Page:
"I was born about ten thousand years ago;
There ain't nothin' in this world that I don't know.
I saw Peter, Paul and Moses
An' I'll whup the guy what says it isn't so!"
—"Just the Facts, Ma'am" — Woody Guthrie
Time Abyss is a Characterization Trope that refers to a person who's had a mind-bogglingly long life, like 5000 years or more. We just can't wrap our brains around everything they've seen and done, and they don't really know what it's like to be a mundane human any more (if, indeed, they ever were).
Good candidates for Time Abyss status are Immortals, Elves, Vampires, Precursors, plant people Gods, Dragons and Eldritch Abominations. See also Julius Beethoven Da Vinci. In some cases the abyss may also qualify as a living fossil, assuming that he is a unique (or almost unique) remanant of his species.
Game and Story Use
- In a Time Travel campaign, you present an NPC in the modern day who seems just a minor background character. Then the PCs travel far back in time, and see him there. They assume he's a fellow time traveler, and either approach him or investigate from afar. Turns out he knows nothing of time travel, he just can't die. If the PCs try to give him a Time Machine, he refuses and even rejects them. "All those centuries of loneliness and horror? Whatever makes you think I'd want to experience any of that a second time? What simpletons ye mortals be…"
- Even better, the PCs don't time travel (or before they do), the Abyss sends them off to find an accquaintance who turns out to be long dead or a location that hasn't existed for centuries.
- This Arcanist had PCs sent to track down the Abyss' former colleague living deep in a forest and finding only his wife. The wife turned out to be a dryad and showed them the tree she had planted on her husband's grave … a mature oak, showing several centuries of growth…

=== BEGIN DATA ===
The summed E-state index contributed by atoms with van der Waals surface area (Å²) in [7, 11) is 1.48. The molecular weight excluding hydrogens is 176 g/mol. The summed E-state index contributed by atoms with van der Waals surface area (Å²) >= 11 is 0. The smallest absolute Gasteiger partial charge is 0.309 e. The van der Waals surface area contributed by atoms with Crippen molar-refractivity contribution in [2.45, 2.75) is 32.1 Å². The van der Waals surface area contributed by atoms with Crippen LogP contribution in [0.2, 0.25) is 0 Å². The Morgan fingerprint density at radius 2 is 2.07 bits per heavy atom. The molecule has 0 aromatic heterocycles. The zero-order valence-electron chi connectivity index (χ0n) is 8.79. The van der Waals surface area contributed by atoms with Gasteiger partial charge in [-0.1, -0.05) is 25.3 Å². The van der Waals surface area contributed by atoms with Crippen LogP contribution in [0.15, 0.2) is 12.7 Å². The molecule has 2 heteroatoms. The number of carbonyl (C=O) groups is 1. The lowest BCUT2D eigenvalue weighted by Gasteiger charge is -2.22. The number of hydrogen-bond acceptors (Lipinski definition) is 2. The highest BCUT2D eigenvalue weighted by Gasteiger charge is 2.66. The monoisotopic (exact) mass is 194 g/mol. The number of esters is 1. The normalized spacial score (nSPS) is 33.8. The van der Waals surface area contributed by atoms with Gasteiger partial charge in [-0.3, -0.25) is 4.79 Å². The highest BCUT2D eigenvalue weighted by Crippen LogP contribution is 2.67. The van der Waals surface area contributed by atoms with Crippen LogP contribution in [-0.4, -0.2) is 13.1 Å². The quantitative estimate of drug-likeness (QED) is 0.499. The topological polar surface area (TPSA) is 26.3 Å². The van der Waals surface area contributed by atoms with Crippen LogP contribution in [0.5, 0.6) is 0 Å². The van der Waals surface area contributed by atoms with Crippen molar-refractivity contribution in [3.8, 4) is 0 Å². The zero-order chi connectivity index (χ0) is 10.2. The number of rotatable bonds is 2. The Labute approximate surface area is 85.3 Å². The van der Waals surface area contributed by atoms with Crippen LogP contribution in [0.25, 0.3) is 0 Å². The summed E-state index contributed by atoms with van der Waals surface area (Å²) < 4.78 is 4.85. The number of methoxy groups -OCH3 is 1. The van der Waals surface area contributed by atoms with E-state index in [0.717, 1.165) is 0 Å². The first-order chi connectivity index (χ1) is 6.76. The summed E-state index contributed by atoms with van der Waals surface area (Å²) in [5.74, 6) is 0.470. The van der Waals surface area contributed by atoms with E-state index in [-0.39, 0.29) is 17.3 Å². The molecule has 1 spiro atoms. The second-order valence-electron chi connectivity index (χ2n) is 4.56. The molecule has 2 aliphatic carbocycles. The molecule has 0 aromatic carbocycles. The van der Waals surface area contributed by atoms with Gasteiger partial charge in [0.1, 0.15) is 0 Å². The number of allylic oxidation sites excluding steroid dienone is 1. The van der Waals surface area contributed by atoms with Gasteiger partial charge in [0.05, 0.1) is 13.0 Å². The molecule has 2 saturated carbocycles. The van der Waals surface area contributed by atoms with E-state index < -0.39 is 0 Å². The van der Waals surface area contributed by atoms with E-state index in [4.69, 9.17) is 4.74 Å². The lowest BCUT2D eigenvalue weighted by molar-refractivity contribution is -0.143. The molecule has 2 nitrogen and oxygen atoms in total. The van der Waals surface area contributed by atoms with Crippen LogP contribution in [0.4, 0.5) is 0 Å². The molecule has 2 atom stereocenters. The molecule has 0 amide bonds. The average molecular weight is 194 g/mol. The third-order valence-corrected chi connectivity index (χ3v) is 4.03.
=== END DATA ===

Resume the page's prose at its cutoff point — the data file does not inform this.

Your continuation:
- Makes any creepy or mysterious character that much more creepy and mysterious.
- He's seen civilizations rise and fall, so he's just aloof from the current calamity that the PCs are up in arms about. This, too, will pass, and he will still be around in its wake. "Why struggle to save anyone? You know you can't save them all…"
- And even if non-apathetic, he may be excessively patient ("Why bother fighting them? Give it a century and they'll be gone - in a millenium they barely be remembered") or slow to act ("Sure, I'll get around to it…") or just wierd (being massively culturally dislocated and/or confused as to which of the many cultures they have encountered is currently dominant and what its social codes happen to be).
- Worse still, make them (partially) senile…
- More subversive abysses may have a very cynical take on official versions of the past - whether academic history, myths and legends or even religious texts (of the narrative variety). Especially those in which they appear themselves (or those from which they have been excluded for one reason or another).
- Particularly challenging time abysses may not speak any modern language (for example, a 7000 year old human could plausibly have Aryan or Sumerian as a native language and, if they've been out of circulation for a while, that might be all they speak) … and of course their cultural references may be completely different, meaning that any translation will need to be handled very carefully to avoid context errors. Of course, if you need an ancient language translated for you and happen to know a time abyss from that era that you can communicate with…
- Since "person" can be quite a promiscuous category, some of the sapient undead may qualify in the right setting - as, for some purposes, might extremely old spirits called up for questioning by a necromancer.
- Someone who has been repeatedly reincarnated and who retains memories of their past lives might also qualify for many aspects of this characterisation.